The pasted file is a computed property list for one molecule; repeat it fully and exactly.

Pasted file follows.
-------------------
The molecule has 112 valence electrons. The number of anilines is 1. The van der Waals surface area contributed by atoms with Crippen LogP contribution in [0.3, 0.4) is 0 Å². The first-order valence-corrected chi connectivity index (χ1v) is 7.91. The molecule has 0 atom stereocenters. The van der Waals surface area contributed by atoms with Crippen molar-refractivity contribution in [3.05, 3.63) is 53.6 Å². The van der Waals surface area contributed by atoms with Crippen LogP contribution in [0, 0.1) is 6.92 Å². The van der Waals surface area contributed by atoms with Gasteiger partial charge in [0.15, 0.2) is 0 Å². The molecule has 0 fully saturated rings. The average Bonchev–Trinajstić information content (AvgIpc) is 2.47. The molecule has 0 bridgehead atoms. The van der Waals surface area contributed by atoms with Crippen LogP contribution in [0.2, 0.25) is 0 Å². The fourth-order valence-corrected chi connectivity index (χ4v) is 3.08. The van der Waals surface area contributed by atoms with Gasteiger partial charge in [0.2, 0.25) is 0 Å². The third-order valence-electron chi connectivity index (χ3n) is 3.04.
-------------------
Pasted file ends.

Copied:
The molecule has 112 valence electrons. The number of anilines is 1. The van der Waals surface area contributed by atoms with Crippen LogP contribution in [0.3, 0.4) is 0 Å². The first-order valence-corrected chi connectivity index (χ1v) is 7.91. The molecule has 0 atom stereocenters. The van der Waals surface area contributed by atoms with Crippen molar-refractivity contribution in [3.05, 3.63) is 53.6 Å². The van der Waals surface area contributed by atoms with Crippen LogP contribution in [0, 0.1) is 6.92 Å². The van der Waals surface area contributed by atoms with Gasteiger partial charge in [0.15, 0.2) is 0 Å². The molecule has 0 fully saturated rings. The average Bonchev–Trinajstić information content (AvgIpc) is 2.47. The molecule has 0 bridgehead atoms. The van der Waals surface area contributed by atoms with Crippen LogP contribution in [0.2, 0.25) is 0 Å². The fourth-order valence-corrected chi connectivity index (χ4v) is 3.08. The van der Waals surface area contributed by atoms with Gasteiger partial charge in [0.2, 0.25) is 0 Å². The third-order valence-electron chi connectivity index (χ3n) is 3.04.